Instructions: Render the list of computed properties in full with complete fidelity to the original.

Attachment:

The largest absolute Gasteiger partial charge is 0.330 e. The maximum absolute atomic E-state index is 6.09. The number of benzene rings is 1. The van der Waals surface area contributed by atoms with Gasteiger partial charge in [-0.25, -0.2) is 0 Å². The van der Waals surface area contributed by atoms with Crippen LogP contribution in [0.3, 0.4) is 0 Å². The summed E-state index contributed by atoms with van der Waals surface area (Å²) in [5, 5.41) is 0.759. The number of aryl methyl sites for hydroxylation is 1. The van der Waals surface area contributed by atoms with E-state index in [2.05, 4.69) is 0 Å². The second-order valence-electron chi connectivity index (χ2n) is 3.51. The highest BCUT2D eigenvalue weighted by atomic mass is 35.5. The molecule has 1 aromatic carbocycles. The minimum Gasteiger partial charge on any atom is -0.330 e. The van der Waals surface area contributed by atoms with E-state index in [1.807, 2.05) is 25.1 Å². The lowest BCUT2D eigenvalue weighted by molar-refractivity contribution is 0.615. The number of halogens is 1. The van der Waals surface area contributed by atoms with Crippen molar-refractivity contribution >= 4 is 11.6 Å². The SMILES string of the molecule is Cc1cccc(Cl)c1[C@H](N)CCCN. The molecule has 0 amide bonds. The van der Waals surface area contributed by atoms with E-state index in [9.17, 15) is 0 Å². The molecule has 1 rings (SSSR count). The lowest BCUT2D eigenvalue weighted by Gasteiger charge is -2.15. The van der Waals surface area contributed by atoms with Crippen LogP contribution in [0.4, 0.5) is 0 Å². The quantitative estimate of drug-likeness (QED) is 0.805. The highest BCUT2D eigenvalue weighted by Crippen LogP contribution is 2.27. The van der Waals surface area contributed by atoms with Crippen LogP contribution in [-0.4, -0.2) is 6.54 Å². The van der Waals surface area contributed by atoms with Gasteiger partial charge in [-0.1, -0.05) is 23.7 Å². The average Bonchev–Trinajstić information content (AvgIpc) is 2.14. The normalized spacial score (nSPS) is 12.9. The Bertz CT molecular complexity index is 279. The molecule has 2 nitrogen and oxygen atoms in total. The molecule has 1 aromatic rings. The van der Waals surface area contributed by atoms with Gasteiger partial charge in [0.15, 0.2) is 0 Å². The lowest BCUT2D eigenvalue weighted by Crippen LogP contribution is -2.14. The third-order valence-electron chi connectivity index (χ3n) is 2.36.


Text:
The largest absolute Gasteiger partial charge is 0.330 e. The maximum absolute atomic E-state index is 6.09. The number of benzene rings is 1. The van der Waals surface area contributed by atoms with Gasteiger partial charge in [-0.25, -0.2) is 0 Å². The van der Waals surface area contributed by atoms with Crippen LogP contribution in [0.3, 0.4) is 0 Å². The summed E-state index contributed by atoms with van der Waals surface area (Å²) in [5, 5.41) is 0.759. The number of aryl methyl sites for hydroxylation is 1. The van der Waals surface area contributed by atoms with E-state index in [2.05, 4.69) is 0 Å². The second-order valence-electron chi connectivity index (χ2n) is 3.51. The highest BCUT2D eigenvalue weighted by atomic mass is 35.5. The molecule has 1 aromatic carbocycles. The minimum Gasteiger partial charge on any atom is -0.330 e. The van der Waals surface area contributed by atoms with E-state index in [1.807, 2.05) is 25.1 Å². The lowest BCUT2D eigenvalue weighted by molar-refractivity contribution is 0.615. The number of halogens is 1. The van der Waals surface area contributed by atoms with Crippen molar-refractivity contribution >= 4 is 11.6 Å². The SMILES string of the molecule is Cc1cccc(Cl)c1[C@H](N)CCCN. The molecule has 0 amide bonds. The van der Waals surface area contributed by atoms with E-state index in [9.17, 15) is 0 Å². The molecule has 1 rings (SSSR count). The lowest BCUT2D eigenvalue weighted by Gasteiger charge is -2.15. The van der Waals surface area contributed by atoms with Crippen LogP contribution in [0.4, 0.5) is 0 Å². The quantitative estimate of drug-likeness (QED) is 0.805. The highest BCUT2D eigenvalue weighted by Crippen LogP contribution is 2.27. The van der Waals surface area contributed by atoms with Crippen LogP contribution in [-0.4, -0.2) is 6.54 Å². The van der Waals surface area contributed by atoms with Gasteiger partial charge in [-0.1, -0.05) is 23.7 Å². The average Bonchev–Trinajstić information content (AvgIpc) is 2.14. The normalized spacial score (nSPS) is 12.9. The Bertz CT molecular complexity index is 279. The molecule has 2 nitrogen and oxygen atoms in total. The molecule has 1 aromatic rings. The van der Waals surface area contributed by atoms with Gasteiger partial charge in [0.15, 0.2) is 0 Å². The lowest BCUT2D eigenvalue weighted by Crippen LogP contribution is -2.14. The third-order valence-electron chi connectivity index (χ3n) is 2.36.